Monday, May 23, 2011

NASCAR inducts its second Hall of Fame class

A comprehensive history of the sport came together Monday night at the NASCAR Hall of Fame for the annual induction ceremony.

This time Bud Moore, Lee Petty, Ned Jarrett, Bobby Allison and David Pearson shared the sport’s ultimate honor. Although there was a big stage and lots of fancy lights, this night felt more like we were in the backyard of each individual as he was introduced.

While the honorees included the Oscar-like thank you’s, each honoree told the story of his career and shared stories: some funny, some inspiring and some of the saddest that can be told.

The night was a nice break from the weekly concerns about which drivers are running well or which drivers are angry at each other. This night was all about the history of the sport, and boy is that sport amazing. Some stories make good movies, but the history of NASCAR might be the greatest thrill ride of any sport in the world, and this class certainly encompassed that ride.

We had Bud Moore, a pioneer owner in the sport who stormed Normandy, France on D-Day and went on to build cars for 43 different drivers, including three Hall of Famers in Dale Earnhardt, Bobby Allison and David Pearson, and many more future Hall of Famers. Moore could be viewed as a stubborn man, but his first priority was to win and in the moment nothing was going to stand in the way of that goal. He was part of the Greatest Generation and continues to represent that group with class.

Next was Lee Petty, the founder of the great Petty family dynasty. Petty also wouldn’t take no for an answer and although others drivers have more of a reputation for being rough-and-tough drivers, Lee Petty would certainly do whatever it took to win and bring home the money he needed to feed his family, including protesting what would have been his son Richard’s first win. Still, he did it because that was what would bring the family the most money that week. He was represented at the ceremony by his two sons, Richard and Maurice.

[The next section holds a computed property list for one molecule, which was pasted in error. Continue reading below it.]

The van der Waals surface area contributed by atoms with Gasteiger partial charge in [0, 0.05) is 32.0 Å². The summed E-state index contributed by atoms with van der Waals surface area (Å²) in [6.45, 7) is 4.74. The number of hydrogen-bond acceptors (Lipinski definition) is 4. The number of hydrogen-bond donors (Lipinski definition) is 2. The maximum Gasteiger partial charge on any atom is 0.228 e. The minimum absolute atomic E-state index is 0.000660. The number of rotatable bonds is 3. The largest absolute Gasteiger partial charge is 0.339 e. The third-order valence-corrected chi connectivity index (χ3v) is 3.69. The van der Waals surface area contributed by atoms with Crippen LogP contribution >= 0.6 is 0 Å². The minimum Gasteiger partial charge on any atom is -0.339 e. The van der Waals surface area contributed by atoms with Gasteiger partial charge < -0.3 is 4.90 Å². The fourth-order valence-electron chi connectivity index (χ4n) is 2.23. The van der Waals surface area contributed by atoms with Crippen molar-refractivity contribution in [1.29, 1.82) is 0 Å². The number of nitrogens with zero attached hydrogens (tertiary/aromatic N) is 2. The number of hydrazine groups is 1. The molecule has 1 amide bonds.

Then came Ned Jarrett, one of the most well-spoken men in the sport. Broadcasting was the perfect second career for him. Also, Jarrett is one of the most gracious people in the sport. He is not afraid to say thank you to those he feels it is necessary. It is hard to imagine he has ever left a debt unpaid. While NASCAR grew up as a tough man’s sport, Jarrett portrayed a gentler personality off the track, but still kicked everybody’s butt on the track. Jarrett’s values are inspiring.

Bobby Allison talked about several moments in his great career, but he also spoke about his life, which has included as many ups and downs as any life a person could live. He did speak about his children, two of which were killed in 1992. Clifford was killed in a racing crash at Michigan and Davey was killed later in a freak helicopter crash. The thought of losing two children is unimaginably horrible, and Allison understands that as well as anyone.

“You know, the world I hope never is that cruel to any other family again,” he said.

Finally, the class clown David Pearson stepped up to the stage and told his stories in a way only he can. He won a bunch of races, and often did it with style. Future Hall of Famer Leonard Wood, the chief mechanic for the Wood Brothers, introduced Pearson and his story about Pearson passing Buddy Baker and lighting a cigarette as he completed the pass and cruised down the frontstretch is the perfect picture for the sly “Silver Fox.”

Although the Hall of Fame has taken some criticism on the business side, the induction ceremony is one of the most special events of the season and probably the most meaningful. The Hall of Fame shouldn’t be about making money. That building is similar to the country’s national parks and landmarks. They are there because they are important, not because somebody needs to make money.

For one night, time stood still and the NASCAR of years gone by came back to life. It gives me goosebumps.

Look for more Monday Morning Crew Chief coverage of Hall of Fame week, including a story about Mark Martin sleeping in Bobby Allison’s basement. More photos from the night will be up in the coming days, but also check out the Monday Morning Crew Chief Facebook page for a full gallery of photos from the Hall of Fame and the induction ceremony.


  1. I enjoyed the induction on TV. It was great to hear some of old stories. Those men, and others just like them, carried the sport for more than 30 years. Congrats to all of them.

  2. Gene - On night's like Monday, they still carry the sport. Too bad we don't get to see them more often.

  3. Sorry so late to these Mayer- been slowly catching up over the week. Awesome overview cant wait to read more of the stories and about your experiences